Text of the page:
In the past, the dish was on the main menu, but now servers announce it as a special every night. The callout pays off, as the restaurant typically sells eight of the $115 special (which feeds up to four) nightly.
The restaurant also transitioned its private dining setup entirely to four-course, family-style meals—a move that sprang from logistical necessity.
“Years ago, we’d try to accommodate a more individual-style format, but it was so hard to pull off since our line cooks are cooking for everyone in the dining room in one space,” he says. Diners now choose from three antipasti, two primi, two secondi, three contorni, and two dolci. Private-dining orders are fired strategically so as not to overwhelm the line.
“People get over the whole, ‘I want my own’ thing and are really willing to share, which makes for a better dining experience that’s more in the spirit of what we’re trying to do,” Spivey adds. “If you go to Rome and observe how people are dining, everyone’s eating off each other’s plates.”
This is the place to eat this way
In a broader sense, the opposite proved best for The Progress, a family-style San Francisco eatery that co-owners Nicole Krasinski and chef Stuart Brioza opened in 2014 next to small-plates sibling State Bird Provisions. Initially, the restaurant required every table to commit to a single four-dish menu plus snacks, but it restructured to provide more flexibility.
Now a series of raw, grain-based, seafood, and meat “appetizers” build to a focal point of three to five whole-animal platters priced between $52 and $110. The kicker? The Progress sells 40 to 60 platters a night out of 150 covers, meaning a platter graces almost every table night after night. Brioza attributes this largely to the menu layout.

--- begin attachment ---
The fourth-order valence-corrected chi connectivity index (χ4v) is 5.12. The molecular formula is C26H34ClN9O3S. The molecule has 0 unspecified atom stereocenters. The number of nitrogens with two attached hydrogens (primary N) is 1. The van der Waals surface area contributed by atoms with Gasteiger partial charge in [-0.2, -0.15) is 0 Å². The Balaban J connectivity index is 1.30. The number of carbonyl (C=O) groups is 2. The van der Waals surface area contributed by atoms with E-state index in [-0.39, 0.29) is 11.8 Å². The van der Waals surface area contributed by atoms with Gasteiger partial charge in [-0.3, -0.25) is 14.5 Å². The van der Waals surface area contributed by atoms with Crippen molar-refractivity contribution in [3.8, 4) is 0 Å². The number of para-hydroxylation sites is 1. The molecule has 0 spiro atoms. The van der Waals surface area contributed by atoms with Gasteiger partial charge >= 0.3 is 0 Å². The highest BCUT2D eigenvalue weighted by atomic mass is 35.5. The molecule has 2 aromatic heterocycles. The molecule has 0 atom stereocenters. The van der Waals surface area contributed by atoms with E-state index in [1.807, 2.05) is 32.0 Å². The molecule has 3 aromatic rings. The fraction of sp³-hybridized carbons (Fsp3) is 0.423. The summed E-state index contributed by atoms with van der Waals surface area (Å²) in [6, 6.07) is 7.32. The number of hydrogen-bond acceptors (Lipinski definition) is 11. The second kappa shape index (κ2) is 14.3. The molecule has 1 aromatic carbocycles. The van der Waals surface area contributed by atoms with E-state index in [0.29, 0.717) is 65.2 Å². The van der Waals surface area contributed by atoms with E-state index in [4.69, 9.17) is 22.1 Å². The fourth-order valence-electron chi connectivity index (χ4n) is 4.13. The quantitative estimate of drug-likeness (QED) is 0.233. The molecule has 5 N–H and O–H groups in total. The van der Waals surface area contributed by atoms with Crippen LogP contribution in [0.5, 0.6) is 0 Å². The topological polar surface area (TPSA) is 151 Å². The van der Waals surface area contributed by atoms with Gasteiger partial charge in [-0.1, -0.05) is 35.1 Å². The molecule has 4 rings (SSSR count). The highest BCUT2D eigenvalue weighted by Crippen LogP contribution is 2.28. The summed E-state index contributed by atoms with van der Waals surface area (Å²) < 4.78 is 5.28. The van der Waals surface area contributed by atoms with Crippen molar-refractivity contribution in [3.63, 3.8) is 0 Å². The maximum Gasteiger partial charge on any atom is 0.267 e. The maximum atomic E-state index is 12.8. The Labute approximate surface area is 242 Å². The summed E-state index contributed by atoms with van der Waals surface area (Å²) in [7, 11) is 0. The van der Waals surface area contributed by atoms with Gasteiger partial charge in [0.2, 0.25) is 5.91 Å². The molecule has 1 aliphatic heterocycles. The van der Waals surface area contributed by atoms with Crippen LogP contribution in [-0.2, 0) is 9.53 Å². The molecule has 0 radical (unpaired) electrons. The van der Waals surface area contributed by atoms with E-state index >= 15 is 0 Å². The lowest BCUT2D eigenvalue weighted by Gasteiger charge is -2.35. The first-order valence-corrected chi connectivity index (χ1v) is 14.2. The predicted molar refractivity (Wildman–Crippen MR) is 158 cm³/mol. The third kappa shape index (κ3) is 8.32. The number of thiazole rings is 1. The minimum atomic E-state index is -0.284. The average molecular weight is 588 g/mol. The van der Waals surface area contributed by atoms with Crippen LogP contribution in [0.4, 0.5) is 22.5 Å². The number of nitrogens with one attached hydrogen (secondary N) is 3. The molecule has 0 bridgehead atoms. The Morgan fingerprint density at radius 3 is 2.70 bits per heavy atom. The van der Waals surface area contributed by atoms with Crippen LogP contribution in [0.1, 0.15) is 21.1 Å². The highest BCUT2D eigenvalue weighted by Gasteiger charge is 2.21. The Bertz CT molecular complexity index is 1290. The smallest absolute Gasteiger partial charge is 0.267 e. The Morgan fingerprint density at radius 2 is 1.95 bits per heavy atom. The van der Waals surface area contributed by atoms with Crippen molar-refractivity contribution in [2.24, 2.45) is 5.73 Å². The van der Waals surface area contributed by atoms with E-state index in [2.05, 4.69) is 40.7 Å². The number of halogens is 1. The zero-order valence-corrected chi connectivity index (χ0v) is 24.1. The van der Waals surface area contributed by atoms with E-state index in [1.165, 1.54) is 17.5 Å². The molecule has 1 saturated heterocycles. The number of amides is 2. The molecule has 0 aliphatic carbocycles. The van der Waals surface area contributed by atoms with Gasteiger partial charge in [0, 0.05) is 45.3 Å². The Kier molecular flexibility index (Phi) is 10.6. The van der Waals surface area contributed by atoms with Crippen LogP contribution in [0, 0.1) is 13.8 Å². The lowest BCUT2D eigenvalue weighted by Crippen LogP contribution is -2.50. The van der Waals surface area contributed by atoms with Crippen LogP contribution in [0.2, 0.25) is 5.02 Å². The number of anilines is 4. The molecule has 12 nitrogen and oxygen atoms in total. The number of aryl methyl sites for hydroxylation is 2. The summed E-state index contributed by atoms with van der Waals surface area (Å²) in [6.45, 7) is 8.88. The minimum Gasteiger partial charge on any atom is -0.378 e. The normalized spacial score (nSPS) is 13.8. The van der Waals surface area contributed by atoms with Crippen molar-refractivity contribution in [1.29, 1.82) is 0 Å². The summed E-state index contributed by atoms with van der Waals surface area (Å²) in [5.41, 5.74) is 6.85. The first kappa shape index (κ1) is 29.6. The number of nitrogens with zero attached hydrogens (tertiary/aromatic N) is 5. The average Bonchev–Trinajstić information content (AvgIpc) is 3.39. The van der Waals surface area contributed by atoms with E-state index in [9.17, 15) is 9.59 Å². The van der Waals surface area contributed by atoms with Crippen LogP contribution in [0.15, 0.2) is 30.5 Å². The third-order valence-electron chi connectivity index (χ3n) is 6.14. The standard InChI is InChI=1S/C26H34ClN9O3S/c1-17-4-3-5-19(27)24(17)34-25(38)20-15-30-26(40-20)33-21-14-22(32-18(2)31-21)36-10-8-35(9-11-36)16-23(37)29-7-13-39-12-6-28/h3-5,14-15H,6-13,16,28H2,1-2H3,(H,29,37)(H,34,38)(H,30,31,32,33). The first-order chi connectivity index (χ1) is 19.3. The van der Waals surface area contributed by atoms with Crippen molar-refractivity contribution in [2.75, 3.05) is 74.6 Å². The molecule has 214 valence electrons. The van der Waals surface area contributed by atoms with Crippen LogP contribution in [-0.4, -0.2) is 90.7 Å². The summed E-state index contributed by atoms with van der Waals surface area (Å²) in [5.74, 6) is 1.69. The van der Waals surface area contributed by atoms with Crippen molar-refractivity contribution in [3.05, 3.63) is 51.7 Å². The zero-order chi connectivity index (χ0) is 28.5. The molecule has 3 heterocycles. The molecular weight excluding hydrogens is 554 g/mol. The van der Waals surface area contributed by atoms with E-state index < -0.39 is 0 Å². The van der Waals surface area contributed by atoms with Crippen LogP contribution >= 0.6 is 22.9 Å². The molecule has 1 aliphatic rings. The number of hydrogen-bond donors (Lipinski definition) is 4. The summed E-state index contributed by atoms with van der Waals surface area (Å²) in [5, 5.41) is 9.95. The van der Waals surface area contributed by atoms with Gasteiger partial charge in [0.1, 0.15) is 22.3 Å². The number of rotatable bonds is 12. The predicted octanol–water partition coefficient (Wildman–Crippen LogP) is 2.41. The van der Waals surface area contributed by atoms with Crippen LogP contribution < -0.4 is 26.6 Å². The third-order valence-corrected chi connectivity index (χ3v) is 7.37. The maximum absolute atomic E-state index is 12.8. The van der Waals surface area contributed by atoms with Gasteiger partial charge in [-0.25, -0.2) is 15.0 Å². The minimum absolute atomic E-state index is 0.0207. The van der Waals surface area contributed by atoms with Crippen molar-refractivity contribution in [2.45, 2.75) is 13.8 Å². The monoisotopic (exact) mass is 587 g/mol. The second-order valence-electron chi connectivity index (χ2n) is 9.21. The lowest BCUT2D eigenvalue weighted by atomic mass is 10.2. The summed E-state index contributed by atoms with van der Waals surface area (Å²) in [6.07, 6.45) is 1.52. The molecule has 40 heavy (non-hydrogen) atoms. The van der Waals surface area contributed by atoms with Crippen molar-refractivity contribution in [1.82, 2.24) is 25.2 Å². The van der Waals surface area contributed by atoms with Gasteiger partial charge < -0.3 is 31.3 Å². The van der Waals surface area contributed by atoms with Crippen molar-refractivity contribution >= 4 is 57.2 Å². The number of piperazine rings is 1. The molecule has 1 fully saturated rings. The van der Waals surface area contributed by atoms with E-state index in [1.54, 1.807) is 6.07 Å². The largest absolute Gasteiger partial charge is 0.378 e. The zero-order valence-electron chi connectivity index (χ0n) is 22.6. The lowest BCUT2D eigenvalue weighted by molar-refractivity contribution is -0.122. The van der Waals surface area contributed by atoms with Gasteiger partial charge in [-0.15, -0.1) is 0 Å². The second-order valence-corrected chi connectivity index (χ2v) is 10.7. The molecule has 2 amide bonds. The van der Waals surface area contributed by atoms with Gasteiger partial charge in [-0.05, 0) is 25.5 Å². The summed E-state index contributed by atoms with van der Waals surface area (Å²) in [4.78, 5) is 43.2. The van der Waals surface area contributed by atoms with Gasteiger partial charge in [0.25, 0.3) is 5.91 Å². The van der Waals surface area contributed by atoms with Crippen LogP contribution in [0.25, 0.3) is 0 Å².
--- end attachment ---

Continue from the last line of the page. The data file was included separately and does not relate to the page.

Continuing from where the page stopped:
“Good menu design can really direct people positively,” he says. “We put the platters front and center, which tells people this is the place to eat this way.”
The construct has enabled The Progress to quietly establish itself as a true whole-animal restaurant serving up only primal and subprimal cuts, like barbecue half duck, grilled rack of lamb, and 35-ounce bone-in ribeye. Brioza rotates through area independent farms that often aren’t able to move smaller cuts and is able to train cooks on properly cutting and cooking big meat cuts.
“It’s honest cooking—a whole rack of lamb or a double-cut smoked pork chop,” he says. “There are ways to make it beautiful. We do a lot of slicing, and I work a tremendous amount with my cooks. It’s a lot of pressure cooking all these huge cuts. We don’t do sous vide; it’s cooking proteins from raw and properly resting them.”
This approach allowed The Progress to make whole-animal cookery a way of life rather than fleeting trend—not unlike convening around a deep bowl of ragu.
“Large-format is considered more of a trend, but I think it’s a very important way to dine, especially in this day and age when we’re glued to our devices,” Brioza says. “If you put a platter in the center of the table, it becomes the nucleus of life there.”